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Volume 68, Issue 3, Wednesday, August 28, 2002


Houston loses out in Olympic race 

By Savoyia Henderson and Nikie Johnson
The Daily Cougar

After a five-year effort, many Houstonians' hopes of hosting the 2012 Olympic Games were dashed Tuesday. The United States Olympic
Committee eliminated Houston from the race to be the United States' nominee to win the Games.

Along with Houston's chances went UH's role in the plan, which would have put part of the Olympic Village on campus and called for UH's
athletics facilities to be training facilities for the Olympians.

The USOC made the announcement from Chicago, and Houston's City Hall tuned in to the broadcast.

Susan Bandy, president of Houston 2012, the organization in charge of Houston's Olympic bid, said Houston had the best "technical bid" and
that was the "key to winning."

Bandy also said Houston's "international perception" went unknown. The importance of the U.S. city's international appeal was highly touted
during this round of judging.

Houston Mayor Lee Brown said anyone who follows the Olympics "knows what our city has to offer."

"We came much farther than some thought we would," he said. "Maybe I'm a little bit biased, but I thought we should be No. 1."

UH's head track coach, Leroy Burrell, a former Olympic gold medallist, was on the Houston 2012 Board of Directors.

"I'm really disappointed," Burrell said. "I felt that technically and financially we have the best bid -- or we had the best bid -- and I felt that carried a
lot of weight."

But he was able see the bright side, too: "I think that the process has been very refreshing for the city, and we got to put our best foot forward. We
got to prove that Houston is one of the best cities in the country."

Now that Houstonians know the Olympics aren't coming here in 2012, many of the projects that were part of the plan may get moved off the
drawing board.

That may be the case for UH, too. "I think it's too early to assess what improvements will not be made," Burrell said. But since the athletics
facilities would have been used, he said, "I'm sure that would have entailed some upgrading and redoing of our facilities here.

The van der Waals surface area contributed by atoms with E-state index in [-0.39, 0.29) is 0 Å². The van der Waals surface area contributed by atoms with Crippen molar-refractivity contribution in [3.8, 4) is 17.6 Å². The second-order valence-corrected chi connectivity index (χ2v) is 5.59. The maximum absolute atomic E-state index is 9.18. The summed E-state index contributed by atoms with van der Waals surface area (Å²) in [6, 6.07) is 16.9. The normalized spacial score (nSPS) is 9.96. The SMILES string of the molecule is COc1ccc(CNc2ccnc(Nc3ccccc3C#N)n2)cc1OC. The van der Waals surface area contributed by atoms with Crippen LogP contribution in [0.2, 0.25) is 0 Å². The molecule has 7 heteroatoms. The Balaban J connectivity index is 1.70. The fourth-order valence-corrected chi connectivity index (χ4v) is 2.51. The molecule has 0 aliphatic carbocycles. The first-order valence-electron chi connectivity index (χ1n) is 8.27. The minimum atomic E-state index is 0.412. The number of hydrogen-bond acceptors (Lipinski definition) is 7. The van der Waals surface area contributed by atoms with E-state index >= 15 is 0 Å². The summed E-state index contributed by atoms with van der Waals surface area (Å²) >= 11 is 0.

"It's a lost opportunity to highlight what's good about the University of Houston -- a lost opportunity for us to redevelop our neighborhood, our
community," he continued. "The Olympics would have been a chance for us to accelerate the maturation of our University. We'll just have to do it
a little slower."

The USOC didn't give any direct reasons why Houston was eliminated. The cities weren't ranked against each other, but rather against a neutral
number. The biggest portion, 54 percent was based on the International Olympic Committee's criteria for host cities. Another 15 percent was
related to the financial stability of the bid.

The final 31 percent was something Charles H. Moore, the former Olympic gold medallist who heads the task force, called "what it takes to win."
That includes everything from how attractive the city is to the international community to how it would stage the Paralympics.

Washington, D.C., was also eliminated by the USOC, which will now decide between New York and San Francisco. The IOC will make the final
decision in 2005. If the U.S. bid city doesn't win, that city will remain the bid city until it wins.

The general consensus after the announcement was made was that, despite losing the bid, Houston came out a winner.

"I want to reiterate that Houston has learned through this process," Burrell said. "I think we've learned a lot about who we are. I think many
Houstonians have an underdog mentality about our city. But this is a world-class place, and we have world-class people."

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